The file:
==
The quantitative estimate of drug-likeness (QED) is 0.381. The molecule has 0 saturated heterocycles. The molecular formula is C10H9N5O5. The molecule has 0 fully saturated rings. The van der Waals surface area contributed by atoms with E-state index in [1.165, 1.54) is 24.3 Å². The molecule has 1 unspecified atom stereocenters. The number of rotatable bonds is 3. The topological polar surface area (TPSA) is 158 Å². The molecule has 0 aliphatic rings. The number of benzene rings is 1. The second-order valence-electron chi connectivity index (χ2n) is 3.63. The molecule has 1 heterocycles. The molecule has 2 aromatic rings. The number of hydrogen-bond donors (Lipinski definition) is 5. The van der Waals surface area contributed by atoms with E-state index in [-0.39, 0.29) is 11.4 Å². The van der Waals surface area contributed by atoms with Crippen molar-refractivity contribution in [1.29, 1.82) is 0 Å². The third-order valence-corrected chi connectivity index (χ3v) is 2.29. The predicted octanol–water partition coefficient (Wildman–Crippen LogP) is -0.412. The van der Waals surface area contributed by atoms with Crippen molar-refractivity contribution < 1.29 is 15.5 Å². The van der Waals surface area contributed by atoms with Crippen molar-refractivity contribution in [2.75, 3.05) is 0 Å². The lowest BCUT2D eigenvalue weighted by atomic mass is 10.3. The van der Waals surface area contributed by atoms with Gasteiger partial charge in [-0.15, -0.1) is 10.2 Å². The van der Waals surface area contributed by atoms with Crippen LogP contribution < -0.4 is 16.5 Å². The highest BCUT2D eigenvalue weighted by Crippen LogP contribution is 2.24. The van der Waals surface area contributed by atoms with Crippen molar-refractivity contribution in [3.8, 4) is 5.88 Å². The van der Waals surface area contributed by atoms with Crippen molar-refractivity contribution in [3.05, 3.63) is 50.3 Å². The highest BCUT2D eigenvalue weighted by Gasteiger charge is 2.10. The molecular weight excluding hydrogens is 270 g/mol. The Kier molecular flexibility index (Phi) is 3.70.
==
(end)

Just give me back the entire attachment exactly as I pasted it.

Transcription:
The quantitative estimate of drug-likeness (QED) is 0.381. The molecule has 0 saturated heterocycles. The molecular formula is C10H9N5O5. The molecule has 0 fully saturated rings. The van der Waals surface area contributed by atoms with E-state index in [1.165, 1.54) is 24.3 Å². The molecule has 1 unspecified atom stereocenters. The number of rotatable bonds is 3. The topological polar surface area (TPSA) is 158 Å². The molecule has 0 aliphatic rings. The number of benzene rings is 1. The second-order valence-electron chi connectivity index (χ2n) is 3.63. The molecule has 1 heterocycles. The molecule has 2 aromatic rings. The number of hydrogen-bond donors (Lipinski definition) is 5. The van der Waals surface area contributed by atoms with E-state index in [-0.39, 0.29) is 11.4 Å². The van der Waals surface area contributed by atoms with Crippen molar-refractivity contribution in [1.29, 1.82) is 0 Å². The third-order valence-corrected chi connectivity index (χ3v) is 2.29. The predicted octanol–water partition coefficient (Wildman–Crippen LogP) is -0.412. The van der Waals surface area contributed by atoms with Crippen molar-refractivity contribution < 1.29 is 15.5 Å². The van der Waals surface area contributed by atoms with Crippen molar-refractivity contribution in [2.75, 3.05) is 0 Å². The lowest BCUT2D eigenvalue weighted by atomic mass is 10.3. The van der Waals surface area contributed by atoms with Gasteiger partial charge in [-0.15, -0.1) is 10.2 Å². The van der Waals surface area contributed by atoms with Crippen LogP contribution < -0.4 is 16.5 Å². The highest BCUT2D eigenvalue weighted by Crippen LogP contribution is 2.24. The van der Waals surface area contributed by atoms with Crippen molar-refractivity contribution in [3.8, 4) is 5.88 Å². The van der Waals surface area contributed by atoms with Crippen molar-refractivity contribution in [3.05, 3.63) is 50.3 Å². The highest BCUT2D eigenvalue weighted by Gasteiger charge is 2.10. The molecular weight excluding hydrogens is 270 g/mol. The Kier molecular flexibility index (Phi) is 3.70.